I stayed up till 2:30 last night reading Defining Moments in Movies (2007, ed. Chris Fujiwara): 800-pages of short, illustrated entries about the history of film, "from the Lumière brothers in 1895 through the arrival of sound, to... the French New Wave, and contemporary Asian cinema...."
Different film critics write snippets not just about on-screen moments, but defining real-life events, e.g., James Dean's death, Oscar speeches, technical innovations (the Steadicam), and so forth.
I woke up this morning thinking, What are my life's defining movie moments?
Woody Allen Watches Casablanca (1942), in Play it Again, Sam (1972)
Play it Again, Sam opens with a b&w nighttime scene of a man in a trenchcoat saying good-bye to a woman on a foggy airport runway. The camera cuts to reveal that we are watching a man watching the film in a movie theater: it's the romantic loser and film critic, Allan Felix (Woody Allen), sitting alone, mouth open, lost again in his dreams of romantic heroism.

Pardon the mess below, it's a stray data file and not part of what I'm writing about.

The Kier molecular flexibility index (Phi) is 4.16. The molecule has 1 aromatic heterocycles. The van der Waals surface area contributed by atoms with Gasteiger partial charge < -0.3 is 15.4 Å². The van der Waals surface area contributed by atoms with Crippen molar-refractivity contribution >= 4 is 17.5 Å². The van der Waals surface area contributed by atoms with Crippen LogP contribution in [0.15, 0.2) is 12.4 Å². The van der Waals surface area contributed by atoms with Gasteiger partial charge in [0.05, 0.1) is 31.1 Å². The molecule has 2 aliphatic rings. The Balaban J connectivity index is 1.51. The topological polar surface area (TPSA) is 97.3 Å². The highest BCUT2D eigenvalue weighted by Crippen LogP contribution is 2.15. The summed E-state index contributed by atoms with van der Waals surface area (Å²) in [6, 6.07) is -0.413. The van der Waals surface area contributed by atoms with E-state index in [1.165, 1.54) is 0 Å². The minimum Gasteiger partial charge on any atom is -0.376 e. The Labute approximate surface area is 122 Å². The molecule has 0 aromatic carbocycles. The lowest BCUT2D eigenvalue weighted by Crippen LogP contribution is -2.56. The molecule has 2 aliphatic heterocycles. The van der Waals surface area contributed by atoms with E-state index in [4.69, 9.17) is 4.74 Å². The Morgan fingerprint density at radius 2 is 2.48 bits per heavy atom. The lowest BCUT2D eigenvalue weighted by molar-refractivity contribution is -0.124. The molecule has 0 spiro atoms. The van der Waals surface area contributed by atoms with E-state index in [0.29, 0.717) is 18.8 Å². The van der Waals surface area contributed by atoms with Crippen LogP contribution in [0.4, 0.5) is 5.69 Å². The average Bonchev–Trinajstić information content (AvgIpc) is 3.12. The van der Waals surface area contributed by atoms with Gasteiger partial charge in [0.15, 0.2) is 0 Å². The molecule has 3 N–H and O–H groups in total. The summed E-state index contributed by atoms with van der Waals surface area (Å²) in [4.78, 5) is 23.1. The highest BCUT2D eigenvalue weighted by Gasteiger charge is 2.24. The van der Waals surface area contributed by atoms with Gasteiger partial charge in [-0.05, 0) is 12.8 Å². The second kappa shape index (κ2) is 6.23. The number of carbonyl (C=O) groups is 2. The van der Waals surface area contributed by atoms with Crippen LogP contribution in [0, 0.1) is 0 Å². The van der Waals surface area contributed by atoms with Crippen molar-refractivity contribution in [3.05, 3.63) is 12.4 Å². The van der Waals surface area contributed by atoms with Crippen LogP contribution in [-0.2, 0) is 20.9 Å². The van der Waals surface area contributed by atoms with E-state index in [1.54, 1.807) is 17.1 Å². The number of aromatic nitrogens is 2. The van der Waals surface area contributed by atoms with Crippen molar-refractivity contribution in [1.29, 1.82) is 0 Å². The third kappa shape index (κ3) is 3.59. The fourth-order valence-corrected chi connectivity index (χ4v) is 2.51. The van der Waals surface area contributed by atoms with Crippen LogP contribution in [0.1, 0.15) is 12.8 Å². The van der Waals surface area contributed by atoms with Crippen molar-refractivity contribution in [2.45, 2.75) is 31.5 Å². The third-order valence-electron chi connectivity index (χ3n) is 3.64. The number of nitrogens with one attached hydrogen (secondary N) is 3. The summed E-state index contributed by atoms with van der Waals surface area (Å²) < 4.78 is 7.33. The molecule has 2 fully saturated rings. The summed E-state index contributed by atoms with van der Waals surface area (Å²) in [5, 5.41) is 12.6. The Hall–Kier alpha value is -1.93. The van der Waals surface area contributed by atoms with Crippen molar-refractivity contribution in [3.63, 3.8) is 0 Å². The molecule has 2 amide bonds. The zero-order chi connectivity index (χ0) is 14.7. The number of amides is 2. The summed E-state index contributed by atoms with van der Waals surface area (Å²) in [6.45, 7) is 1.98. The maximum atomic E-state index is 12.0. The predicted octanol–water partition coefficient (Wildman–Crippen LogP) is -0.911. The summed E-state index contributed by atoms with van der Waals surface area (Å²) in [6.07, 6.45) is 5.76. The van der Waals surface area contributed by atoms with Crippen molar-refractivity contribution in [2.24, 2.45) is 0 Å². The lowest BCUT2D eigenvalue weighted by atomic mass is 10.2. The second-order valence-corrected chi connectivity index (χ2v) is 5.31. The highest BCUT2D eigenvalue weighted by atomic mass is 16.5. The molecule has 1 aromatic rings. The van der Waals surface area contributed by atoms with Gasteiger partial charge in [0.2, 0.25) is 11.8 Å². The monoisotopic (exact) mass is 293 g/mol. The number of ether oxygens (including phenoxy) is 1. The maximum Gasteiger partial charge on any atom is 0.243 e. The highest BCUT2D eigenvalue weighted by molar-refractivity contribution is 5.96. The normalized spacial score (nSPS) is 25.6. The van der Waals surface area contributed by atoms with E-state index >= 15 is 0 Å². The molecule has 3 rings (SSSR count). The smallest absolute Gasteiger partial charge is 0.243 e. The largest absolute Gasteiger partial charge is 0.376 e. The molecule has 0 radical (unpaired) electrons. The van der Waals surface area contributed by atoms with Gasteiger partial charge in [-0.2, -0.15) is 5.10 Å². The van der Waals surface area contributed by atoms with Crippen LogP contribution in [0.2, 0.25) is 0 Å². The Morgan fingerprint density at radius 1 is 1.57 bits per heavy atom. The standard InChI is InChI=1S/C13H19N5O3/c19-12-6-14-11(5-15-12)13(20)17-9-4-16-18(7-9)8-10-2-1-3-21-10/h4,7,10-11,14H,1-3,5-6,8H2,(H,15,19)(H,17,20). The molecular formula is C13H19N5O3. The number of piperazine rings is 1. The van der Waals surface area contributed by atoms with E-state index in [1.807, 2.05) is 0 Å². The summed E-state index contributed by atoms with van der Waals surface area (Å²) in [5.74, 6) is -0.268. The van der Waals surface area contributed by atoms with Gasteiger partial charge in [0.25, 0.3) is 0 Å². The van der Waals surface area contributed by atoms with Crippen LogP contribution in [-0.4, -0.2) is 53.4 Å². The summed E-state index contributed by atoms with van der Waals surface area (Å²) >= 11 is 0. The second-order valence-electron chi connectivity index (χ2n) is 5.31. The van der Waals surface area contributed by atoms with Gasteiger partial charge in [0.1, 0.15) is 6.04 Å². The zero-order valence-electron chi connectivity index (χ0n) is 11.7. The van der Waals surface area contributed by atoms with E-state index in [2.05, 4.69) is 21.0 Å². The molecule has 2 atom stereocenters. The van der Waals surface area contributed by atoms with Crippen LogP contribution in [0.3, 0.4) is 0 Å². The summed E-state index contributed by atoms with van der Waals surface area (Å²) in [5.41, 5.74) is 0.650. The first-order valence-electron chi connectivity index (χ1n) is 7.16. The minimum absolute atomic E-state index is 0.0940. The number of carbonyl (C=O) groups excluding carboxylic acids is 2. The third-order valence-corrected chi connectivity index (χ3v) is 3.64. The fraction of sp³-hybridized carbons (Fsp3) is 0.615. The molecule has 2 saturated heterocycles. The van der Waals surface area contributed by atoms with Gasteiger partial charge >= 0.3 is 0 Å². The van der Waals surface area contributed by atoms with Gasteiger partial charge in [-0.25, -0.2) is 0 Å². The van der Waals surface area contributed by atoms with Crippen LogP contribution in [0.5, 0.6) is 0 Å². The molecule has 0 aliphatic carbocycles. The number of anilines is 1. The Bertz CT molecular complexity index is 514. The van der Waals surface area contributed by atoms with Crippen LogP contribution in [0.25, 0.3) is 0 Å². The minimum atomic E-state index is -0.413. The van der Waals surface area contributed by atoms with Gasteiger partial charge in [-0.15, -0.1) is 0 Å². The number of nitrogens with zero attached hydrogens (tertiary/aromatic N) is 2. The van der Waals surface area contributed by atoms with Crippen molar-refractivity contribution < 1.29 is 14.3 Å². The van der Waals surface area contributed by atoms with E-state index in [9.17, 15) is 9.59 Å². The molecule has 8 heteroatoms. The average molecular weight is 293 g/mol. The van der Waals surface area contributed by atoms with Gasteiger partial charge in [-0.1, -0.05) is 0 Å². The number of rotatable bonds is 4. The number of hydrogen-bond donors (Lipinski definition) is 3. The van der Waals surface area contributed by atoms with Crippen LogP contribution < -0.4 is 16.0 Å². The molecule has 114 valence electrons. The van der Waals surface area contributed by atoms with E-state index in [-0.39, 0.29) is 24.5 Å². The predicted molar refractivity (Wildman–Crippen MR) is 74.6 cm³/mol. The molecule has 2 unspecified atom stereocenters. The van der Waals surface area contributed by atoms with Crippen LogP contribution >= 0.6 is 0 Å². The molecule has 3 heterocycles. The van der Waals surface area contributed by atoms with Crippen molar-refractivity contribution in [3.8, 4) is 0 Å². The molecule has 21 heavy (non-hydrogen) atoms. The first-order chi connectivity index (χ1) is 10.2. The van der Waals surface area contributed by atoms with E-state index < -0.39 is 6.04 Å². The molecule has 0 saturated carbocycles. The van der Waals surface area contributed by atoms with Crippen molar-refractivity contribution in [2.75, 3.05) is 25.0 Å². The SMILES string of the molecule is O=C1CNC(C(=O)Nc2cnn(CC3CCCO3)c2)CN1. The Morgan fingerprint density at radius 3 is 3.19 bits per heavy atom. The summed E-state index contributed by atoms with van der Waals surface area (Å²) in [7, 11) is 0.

I was eleven when I saw this movie with my mother at the Orpheum Theater in downtown Madison, Wisconsin. She leaned over and explained that this scene was from Casablanca, a famous old movie. I remember my moment of confusion at this film within a film. The way the whole modern movie dialogued with the old one enthralled me.
I already loved old movies, which my family watched whenever they were on TV. Shortly after seeing Play it Again, I started to go by myself to the UW Film Society, which held showings in university classrooms (often in B-12 Commerce, a basement auditorium where business classes met in the day) on weekend evenings for a dollar.
The film guys set a projector up right in the back row, and you could hear the film whirring. Sometimes it broke or a bulb burned out, and you had to wait while someone fixed it.
The Film Society posted their b&w fliers on kiosks, and they often gave away extras at the showing. I covered my walls with them.
Casablanca was a popular offering, either on its own or as part of one of several series the society ran: Films of Humphrey Bogart; Great Film of the Forties, Classic Romances, and I saw it several times.
At the time, I thought I related to Bogart and Bergman, but looking back, I was really relating to the Woody Allen character, whose restless wife leaves him saying, "You are one of life's watchers."
He introduced into my life the character of the movie watcher, who isn't a passive viewer but who deeply engages, intellectually and emotionally, with the movies.